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January 2008 Neat Stuff - Wrenches & Pliers

Posted in Product Reviews on January 1, 2008
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When first seeing an X-Beam wrench, our initial reaction was "Huh?!?" Then, after thinking for a second, the idea of turning the handle on a wrench 90 degrees suddenly made perfect sense. Surely our fingers would prefer pulling on a flatter surface rather than an edge, especially on cold days. Sure enough, according to the package, these tweaked ratchet wrenches got an "Ease-of-Use Commendation" by the Arthritis Foundation.

These neat tools are brought to us by the same company that forever spoiled us with the reversible ratchet wrenches, but in this version, the "reversible" part is missing. This means you have to turn the X-Beam over to change directions-and they could get trapped if you're not paying attention.

Available in various sets, the cheapest large one we found was a 12-piece set at under $100. If a reversible version ever comes out, it'll certainly be more expensive, but probably worth it. Either way, our hands have definitely taken a liking to the X-Beam design.

No, it's not a trick photograph or something modified in Photoshop. An X-Beam wrench is supposed to look like this. Why? Well, why not? With the end of the wrench you grab with your hand at 90 degrees to the end at the fastener, the X-Beam offers a much more comfortable grip. These Combination Ratcheting Wrenches are also longer than usual, adding to the leverage and further sparing tired hands and fingers.

It was a simple fuel-return hose held on only by OE spring clamps, yet it took several hours just to take it off. And that was after removing some of the parts that were in the way. Stubbornness kept us going, although at one point we did consider also removing the front axle to get better access. If only we'd had the GearWrench Double-X pliers then.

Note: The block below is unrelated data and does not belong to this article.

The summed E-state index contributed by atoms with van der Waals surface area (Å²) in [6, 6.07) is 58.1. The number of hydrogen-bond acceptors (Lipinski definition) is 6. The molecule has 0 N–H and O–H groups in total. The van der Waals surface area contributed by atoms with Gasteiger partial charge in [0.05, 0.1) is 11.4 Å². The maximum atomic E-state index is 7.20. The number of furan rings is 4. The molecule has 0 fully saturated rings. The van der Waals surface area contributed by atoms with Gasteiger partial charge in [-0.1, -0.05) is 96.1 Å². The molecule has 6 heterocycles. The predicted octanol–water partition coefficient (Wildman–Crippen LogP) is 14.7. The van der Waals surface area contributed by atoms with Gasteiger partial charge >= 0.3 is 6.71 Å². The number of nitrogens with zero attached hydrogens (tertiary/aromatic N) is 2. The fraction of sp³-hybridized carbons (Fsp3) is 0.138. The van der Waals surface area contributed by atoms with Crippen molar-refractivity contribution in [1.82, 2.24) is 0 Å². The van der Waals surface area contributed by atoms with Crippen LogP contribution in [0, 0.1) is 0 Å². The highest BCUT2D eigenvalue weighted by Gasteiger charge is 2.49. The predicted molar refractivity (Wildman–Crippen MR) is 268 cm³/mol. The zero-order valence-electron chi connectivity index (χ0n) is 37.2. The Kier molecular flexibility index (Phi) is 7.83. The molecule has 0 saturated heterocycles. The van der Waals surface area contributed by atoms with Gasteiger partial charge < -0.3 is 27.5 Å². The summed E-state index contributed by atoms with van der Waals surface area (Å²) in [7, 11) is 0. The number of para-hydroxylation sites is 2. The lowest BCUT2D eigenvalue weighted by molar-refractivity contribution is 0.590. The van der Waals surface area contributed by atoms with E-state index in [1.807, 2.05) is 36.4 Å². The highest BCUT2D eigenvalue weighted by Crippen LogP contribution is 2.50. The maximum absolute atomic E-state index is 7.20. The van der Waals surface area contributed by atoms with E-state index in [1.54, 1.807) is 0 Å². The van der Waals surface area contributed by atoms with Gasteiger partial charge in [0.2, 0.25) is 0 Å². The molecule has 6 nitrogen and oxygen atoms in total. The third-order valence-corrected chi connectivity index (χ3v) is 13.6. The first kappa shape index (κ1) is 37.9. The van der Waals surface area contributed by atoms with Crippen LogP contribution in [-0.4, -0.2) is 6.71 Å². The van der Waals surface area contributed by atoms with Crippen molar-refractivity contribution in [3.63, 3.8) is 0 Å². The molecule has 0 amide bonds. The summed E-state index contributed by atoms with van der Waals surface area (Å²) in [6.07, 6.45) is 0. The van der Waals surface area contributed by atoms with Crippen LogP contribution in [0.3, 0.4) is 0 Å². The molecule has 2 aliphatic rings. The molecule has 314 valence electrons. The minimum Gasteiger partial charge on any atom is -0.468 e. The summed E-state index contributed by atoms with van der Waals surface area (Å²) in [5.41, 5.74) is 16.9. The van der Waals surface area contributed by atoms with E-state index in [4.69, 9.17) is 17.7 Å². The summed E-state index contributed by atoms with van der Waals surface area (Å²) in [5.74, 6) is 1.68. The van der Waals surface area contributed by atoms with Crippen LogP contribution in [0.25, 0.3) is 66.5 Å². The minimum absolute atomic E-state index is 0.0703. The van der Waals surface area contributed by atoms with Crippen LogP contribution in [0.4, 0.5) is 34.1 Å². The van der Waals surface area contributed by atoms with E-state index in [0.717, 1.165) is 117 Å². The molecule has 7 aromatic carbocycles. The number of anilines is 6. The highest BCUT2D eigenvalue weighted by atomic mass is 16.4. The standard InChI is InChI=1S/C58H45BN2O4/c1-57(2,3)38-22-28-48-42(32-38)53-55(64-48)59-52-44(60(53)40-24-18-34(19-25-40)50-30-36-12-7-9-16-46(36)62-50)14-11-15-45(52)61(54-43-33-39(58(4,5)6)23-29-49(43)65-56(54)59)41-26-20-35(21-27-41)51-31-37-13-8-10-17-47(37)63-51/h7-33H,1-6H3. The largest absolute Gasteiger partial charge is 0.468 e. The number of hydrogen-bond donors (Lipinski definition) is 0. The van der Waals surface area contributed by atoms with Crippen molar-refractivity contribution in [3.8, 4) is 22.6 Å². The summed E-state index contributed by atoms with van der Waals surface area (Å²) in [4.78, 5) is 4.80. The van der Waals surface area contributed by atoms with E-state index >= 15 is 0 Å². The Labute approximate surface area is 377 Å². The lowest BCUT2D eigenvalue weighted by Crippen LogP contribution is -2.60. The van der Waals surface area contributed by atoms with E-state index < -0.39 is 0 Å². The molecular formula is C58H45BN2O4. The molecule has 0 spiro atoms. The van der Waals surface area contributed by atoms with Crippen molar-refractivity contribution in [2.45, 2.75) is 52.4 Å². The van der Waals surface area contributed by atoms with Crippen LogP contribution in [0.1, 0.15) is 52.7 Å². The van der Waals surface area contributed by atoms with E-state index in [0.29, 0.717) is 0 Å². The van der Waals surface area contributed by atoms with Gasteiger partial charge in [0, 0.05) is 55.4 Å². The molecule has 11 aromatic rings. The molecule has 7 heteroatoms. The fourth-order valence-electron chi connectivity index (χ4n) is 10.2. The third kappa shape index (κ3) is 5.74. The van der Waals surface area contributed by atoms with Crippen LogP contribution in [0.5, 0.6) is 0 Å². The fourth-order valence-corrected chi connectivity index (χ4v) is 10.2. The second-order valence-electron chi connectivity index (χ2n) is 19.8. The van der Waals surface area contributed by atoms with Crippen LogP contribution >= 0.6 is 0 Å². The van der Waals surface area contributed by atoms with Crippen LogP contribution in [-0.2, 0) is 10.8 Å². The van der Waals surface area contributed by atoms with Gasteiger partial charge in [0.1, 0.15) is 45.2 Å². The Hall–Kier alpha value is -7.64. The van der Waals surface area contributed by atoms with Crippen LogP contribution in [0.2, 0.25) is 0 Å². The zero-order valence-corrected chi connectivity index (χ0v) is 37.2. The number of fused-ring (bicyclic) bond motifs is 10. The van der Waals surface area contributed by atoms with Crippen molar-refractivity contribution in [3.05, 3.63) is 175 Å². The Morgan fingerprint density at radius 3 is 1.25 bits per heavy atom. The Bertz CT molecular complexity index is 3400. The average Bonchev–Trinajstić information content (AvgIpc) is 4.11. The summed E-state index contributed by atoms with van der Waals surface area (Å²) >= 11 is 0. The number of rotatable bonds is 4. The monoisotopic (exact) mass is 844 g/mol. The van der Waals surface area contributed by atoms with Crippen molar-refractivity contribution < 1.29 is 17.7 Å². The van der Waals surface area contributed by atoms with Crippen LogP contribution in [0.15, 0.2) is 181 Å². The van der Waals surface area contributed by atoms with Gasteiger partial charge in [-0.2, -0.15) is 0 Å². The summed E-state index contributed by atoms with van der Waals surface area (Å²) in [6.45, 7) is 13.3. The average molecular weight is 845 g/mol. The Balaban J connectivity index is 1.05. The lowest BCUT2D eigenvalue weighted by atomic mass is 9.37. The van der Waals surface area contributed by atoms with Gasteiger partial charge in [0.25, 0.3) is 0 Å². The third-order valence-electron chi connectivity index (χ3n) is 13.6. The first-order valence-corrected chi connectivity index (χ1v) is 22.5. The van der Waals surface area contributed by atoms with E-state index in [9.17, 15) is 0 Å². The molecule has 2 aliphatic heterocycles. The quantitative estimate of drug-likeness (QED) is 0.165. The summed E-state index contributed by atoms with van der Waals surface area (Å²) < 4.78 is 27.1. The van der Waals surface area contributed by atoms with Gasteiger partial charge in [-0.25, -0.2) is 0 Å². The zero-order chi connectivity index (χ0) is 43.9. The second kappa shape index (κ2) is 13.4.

"Double-X" refers to the innovative multiple pivot-point design of these pliers, not to be confused with the many triple-X-rated words we used when fighting said hose without the benefit of Double-X pliers. Trading some clamping force for extra movement at the jaws is what makes these pliers fit in cramped spaces where hands and regular pliers wouldn't fit. At $32 apiece, they aren't the cheapest pliers you'll ever find, but when they're the only tool that'll work, they're practically priceless. Heck, we would have gladly paid the $75 for the complete set of three, just to use one of them for the day on that darned hose.

Available with straight, 45-degree, or duck-bill tips, these GearWrench pliers can reach places other pliers simply can't touch, let alone function in. Since the geometry of the pivot points makes the jaws open more than the relative handle movement, access to hard-to-reach places is even better than what the looks of the tool suggests. These aren't pliers you're likely to need very often, but they're incredibly useful when those occasions do arise.

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